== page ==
Jun 28, 2014

Dare to Be a Daniel?

8 Min Read

"Dare to be a Daniel." "Slay the Goliath in your life." "Conquer your own Canaanites."

As a Christian, have you heard a phrase like this before?

Christians with a basic knowledge of the Bible know it is full of stories of people who have done great things in the service of God. They've heard of these men and women of renown in sermons, in Sunday school, in vacation Bible schools. But perhaps you have wondered: is there nothing more to the Bible than these tales of bravery and heroism? Isn't there more to the Bible than mighty heroes carrying out mighty works for God? What about God saving sinners? Is there hope for the very un-heroic among us?

If you have ever asked questions like this you are not alone. Throughout the twentieth century many pastors and theologians began to ask the simple, yet profound question: if the Bible is nothing more than a continuous narrative of faithful human examples for us to emulate, where is the gospel in all of this? Surely Christianity is more than "Dare to be a Daniel."

There is something very important in these questions. They get at the heart of how Jesus Himself commanded that we read the whole Bible; namely, as being about Him. We see this in Luke 24:44-47 (among other places):

Then he said to them, "These are my words that I spoke to you while I was still with you, that everything written about me in the Law of Moses and the Prophets and the Psalms must be fulfilled." Then he opened their minds to understand the Scriptures, and said to them, "Thus it is written, that the Christ should suffer and on the third day rise from the dead, and that repentance and forgiveness of sins should be proclaimed in his name to all nations, beginning from Jerusalem."

The whole Bible—from start to finish—is about Jesus (v. 44). In particular, it is about His suffering, death and resurrection for the forgiveness of sins (vv. 46-47). That means that the whole Bible is about the gospel, the good news that God saves sinners in Christ Jesus. Unless we come to terms with what Jesus is saying in this passage, what we say about human examples of faithfulness in the Bible will turn into mere moralism. What it means to be a believer will be answered with nothing more than "Be brave like Daniel," "Be valiant like David," etc.

But what about those examples?

What should we do with all of those figures in the Bible who have done mighty deeds in the service of God? What, if anything, can we learn from them? Should we ever ask the questions "What would David do?" "What would Joshua do?" "What would Paul do?" Even: "What would Jesus do?"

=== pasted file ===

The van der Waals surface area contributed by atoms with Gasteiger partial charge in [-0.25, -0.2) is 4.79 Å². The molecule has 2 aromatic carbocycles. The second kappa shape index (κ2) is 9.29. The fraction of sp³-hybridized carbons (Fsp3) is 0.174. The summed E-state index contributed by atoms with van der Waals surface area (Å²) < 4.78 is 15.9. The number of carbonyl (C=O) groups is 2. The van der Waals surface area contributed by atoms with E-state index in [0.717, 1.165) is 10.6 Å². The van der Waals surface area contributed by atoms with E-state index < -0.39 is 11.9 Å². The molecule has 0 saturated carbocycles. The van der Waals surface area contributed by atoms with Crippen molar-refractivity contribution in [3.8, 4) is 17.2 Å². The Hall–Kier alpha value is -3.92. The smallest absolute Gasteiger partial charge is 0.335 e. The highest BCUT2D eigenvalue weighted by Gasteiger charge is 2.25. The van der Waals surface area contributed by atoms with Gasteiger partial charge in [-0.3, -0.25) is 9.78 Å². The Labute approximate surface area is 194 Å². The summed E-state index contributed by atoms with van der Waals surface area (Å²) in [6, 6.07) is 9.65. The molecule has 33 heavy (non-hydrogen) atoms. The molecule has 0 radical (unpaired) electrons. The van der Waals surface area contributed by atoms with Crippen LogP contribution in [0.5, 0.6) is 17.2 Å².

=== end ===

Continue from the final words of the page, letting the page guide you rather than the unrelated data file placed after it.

A danger lurks for those who have (rightly) come to read the whole Bible as speaking of Jesus and the salvation He has accomplished. The danger is this: that we fail to do justice to another vitally important biblical mandate, that of following the examples of those who have gone before us in the faith.

The fact that we must read the Bible in a way that pays attention to its human examples is not mere speculation. The warrant for reading the Bible this way can be seen in the numerous ways the New Testament itself uses exemplary figures from the Old Testament.

Consider two foundational texts:

Hebrews 11: in this chapter the author recounts for us over twenty examples of believers in the Old Testament who had faith in God and thus "received their commendation" (11:2). Genuine faith is what made Abel's sacrifice, rather than Cain's, acceptable to God (11:4); faith led Noah to build, and eventually enter, the ark and thus be saved from God's judgment (11:7); faith taught Abraham to look away from the things of this world and to fix his eyes on "the city that has foundations" (11:10), that is, on the heavenly inheritance that God had prepared for him; faith caused Moses to leave the luxuries of Pharaoh's court, which are described as "the fleeting pleasures of sin" (11:25), because "he considered the reproach of Christ greater wealth than the treasures of Egypt" (11:26).

In all of the examples in Hebrews 11 the central point is the same: faith in God is the only mode of living appropriate for those who, like Abraham (and like all believers down through the ages), have not yet "received the things promised" by God (11:13), and who must therefore patiently wait in faith for a "better country, that is, a heavenly one" (11:16). Indeed, "without faith it is impossible to please God" (11:6).

1 Corinthians 10: the New Testament, however, does not simply give us positive examples from the Old Testament to emulate. It also presents us with negative examples that must be avoided. 1 Corinthians 10:1-22 provides us with a particularly striking instance of this. In this text, which recounts part of Israel's wilderness wandering as narrated in Exodus and Numbers, we read that "these things took place as examples for us" (1 Cor 10:6). The story that Paul is referring to is that of Israel's grumbling and rebellion against Moses, and ultimately against God. Paul lists four things in particular that believers should learn from the bad example of Israel in the wilderness: that we must not become "idolaters as some of them were" (10:7); that "we should not indulge in sexual immorality as some of them did" (10:8); that "we must not put Christ to the test, as some of them did" (10:9); and finally, that we should "not grumble, as some of them did" (10:10). Each of these sins against God grew out of hearts "set on evil things" (10:6 NIV). In each instance God's judgment was death (10:5, 8, 9, 10).